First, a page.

K, Y and Hf atoms lie on the 3-fold rotation axes in 4a positions (Fig. 1). P and O atoms are located in 12b positions. Both Y and Hf atoms occupy two hexacoordinated positions competitively. M1 position is preferably occupied by Hf while M2 is by Y. The structure contains [MO6] octahedra and [PO4] tetrahedra which are connected via vertices. Two nearest [MO6] octahedra are joined to each other by three bridging orthophosphate tetrahedra forming {M2P3O18} groups. These groups form three-dimensional framework penetrated with large closed cavities. Two independent potassium atoms are located in each cavity. K1 atom is nine-coordinated, while K2 is twelve-coordinated.

Bond valence sums (BVS) were calculated using parameters for Hf, Y, P from Brese & O'Keeffe (1991) and for K from Brown & Altermatt (1985). The calculation were performed for formula sum K2YHf(PO4)3 taking into account occupancies of the octahedrally coordinatedd M positions. The sum of BVS of positively charged atoms is equal to 24.16 while the chemical charge of the remaining O atoms is equal to -24.

Experimental

Well-shaped tetrahedral crystals of K2YHf(PO4)3 were grown using a flux technique. A mixture of 4.52 g KPO3 and 3.4 g K4P2O7 (initial K/P molar ratio was set equal to 1.35) was melted in a platinum crucible at 1273 K. The melt was kept at this temperature for 1 h and after that the temperature was decreased to 1173 K. Dispersed in an agate mortar, a mixture of 1.36 g HfF4 and 0,78 g YF3 was added to the phosphate flux under stirring. The crystallization of the melts was performed from 1173 to 893 K at a rate of 30 K/h. The synthesized crystalline sample was separated from remaining glass by leaching with hot water. The dimensions of the crystals were found to be in a range 0.01–0.05 mm. The sample was ground in an agate mortar before performing powder XRD data collection. The recorded powder pattern indicated a single phase material.

The element ratio was determined using ICP-AES analyses (Shimadzu ICPE-9000 spectrometer). The sample for measurements was prepared by dissolution of calculated amount of K2YHf(PO4)3 in sulfuric acid (98%) with final dilution by bidistilled water. Element ratio was found to be: 2.02:0.97:0.98:3.04 for K:Y:Hf:P which fits well with the theoretical values.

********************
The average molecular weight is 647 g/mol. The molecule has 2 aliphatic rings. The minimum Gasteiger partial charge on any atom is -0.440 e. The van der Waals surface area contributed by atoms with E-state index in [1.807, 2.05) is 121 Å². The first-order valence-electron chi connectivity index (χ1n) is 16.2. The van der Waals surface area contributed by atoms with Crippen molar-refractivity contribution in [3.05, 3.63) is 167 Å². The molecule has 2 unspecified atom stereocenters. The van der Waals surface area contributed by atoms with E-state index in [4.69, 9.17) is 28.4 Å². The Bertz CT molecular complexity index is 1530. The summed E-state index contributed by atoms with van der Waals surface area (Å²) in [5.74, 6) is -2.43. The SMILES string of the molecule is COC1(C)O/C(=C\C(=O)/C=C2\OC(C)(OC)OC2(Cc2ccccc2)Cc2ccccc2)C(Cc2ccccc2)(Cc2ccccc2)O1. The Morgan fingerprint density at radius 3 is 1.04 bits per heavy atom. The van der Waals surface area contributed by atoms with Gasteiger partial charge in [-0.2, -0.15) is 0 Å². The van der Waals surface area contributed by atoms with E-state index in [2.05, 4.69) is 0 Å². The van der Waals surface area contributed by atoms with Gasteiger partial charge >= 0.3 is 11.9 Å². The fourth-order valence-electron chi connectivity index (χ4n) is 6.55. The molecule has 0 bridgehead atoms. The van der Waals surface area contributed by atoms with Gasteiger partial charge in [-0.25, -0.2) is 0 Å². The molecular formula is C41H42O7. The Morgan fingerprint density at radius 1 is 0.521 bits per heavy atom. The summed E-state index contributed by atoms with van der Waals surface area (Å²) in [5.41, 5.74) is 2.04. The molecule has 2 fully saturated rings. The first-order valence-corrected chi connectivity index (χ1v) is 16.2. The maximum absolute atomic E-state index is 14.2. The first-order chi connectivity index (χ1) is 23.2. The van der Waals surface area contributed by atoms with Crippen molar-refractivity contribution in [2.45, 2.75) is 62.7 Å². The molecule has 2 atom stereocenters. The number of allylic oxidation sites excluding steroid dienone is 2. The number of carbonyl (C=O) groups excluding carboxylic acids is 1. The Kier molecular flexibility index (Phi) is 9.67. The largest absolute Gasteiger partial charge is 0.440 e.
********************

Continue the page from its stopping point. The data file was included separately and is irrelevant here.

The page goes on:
Refinement

The cubic cell was found by Dicvol 2004 (Boultif & Louër, 2004). The Hf-containing langbeinite-related compound with general composition K1.93Mn0.53Hf1.47(PO4)3 (ICSD-418669, Ogorodnyk et al., 2007a) was selected as a starting model for Rietveld refinement. At first profile matching refinement was performed. Then background and scaling factors were added to the refined parameters. The background was approximated using a 6-coefficient polynomial function. Modified pseudo-Voigt function (Thompson et al., 1987) was used for the profile refinement. On the next stage atomic positions were refined. Due to previous investigations of langbeinite-related phosphates and close ionic radii of Y and Hf common positions M1 and M2 occupied by both these elements were suggested. Their coordinates, anisotropic displacement parameters (ADP) and occupancies were constrained. After the refinement of the metal occupancies in M1 and M2 positions and refinement of isotropic displacement parameters, we tried to refine ADPs of the heavy atoms (Y, Hf and K). The isotropic displacement parameters of the four O atoms were constrained to be equal before the final cycles of the refinement. The experimental, calculated and difference pattern of the Rietveld refinement is shown in Fig. 2.

Figures

Fig. 1.
A view of the asymmetric unit of K2YHf(PO4)3. Displacement ellipsoids are drawn at the 50% probability level.
Fig. 2.
Rietveld refinement of K2YHf(PO4)3. Experimental (dots), calculated (red curve) and difference (blue curve) data for 2θ range 8-72°.

Crystal data

K2HfY(PO4)3Cu Kα radiation, λ = 1.540530 Å
Mr = 630.51T = 293 K
Cubic, P213Particle morphology: isometric
a = 10.30748 (9) Åcolourless
V = 1095.11 (2) Å3flat_sheet, 15 × 15 mm
Z = 4Specimen preparation: Prepared at 293 K and 101.3 kPa
Dx = 3.824 Mg m3

Data collection

Shimadzu XRD-6000 diffractometerData collection mode: reflection
Radiation source: X-ray tube, X-rayScan method: step
graphitemin = 5.02°, 2θmax = 105.02°, 2θstep = 0.02°
Specimen mounting: glass container

Refinement

Rp = 5.375Profile function: Thompson–Cox–Hastings pseudo-Voigt Axial divergence asymmetry (Thompson et al., 1987)
Rwp = 7.07548 parameters
Rexp = 2.8090 restraints
RBragg = 4.24814 constraints
R(F) = 3.14 Standard least squares refinement
χ2 = 6.300(Δ/σ)max = 0.001
5001 data pointsBackground function: FullProf Background 6-coeficient polynomial function
Excluded region(s): undef

Special details

Geometry. Bond distances, angles etc. have been calculated using the rounded fractional coordinates. All su's are estimated from the variances of the (full) variance-covariance matrix. The cell e.s.d.'s are taken into account in the estimation of distances, angles and torsion angles

Fractional atomic coordinates and isotropic or equivalent isotropic displacement parameters (Å2)

xyzUiso*/UeqOcc. (<1)
K10.6984 (4)0.6984 (4)0.6984 (4)0.12 (9)
K20.9307 (5)0.9307 (5)0.9307 (5)0.07 (9)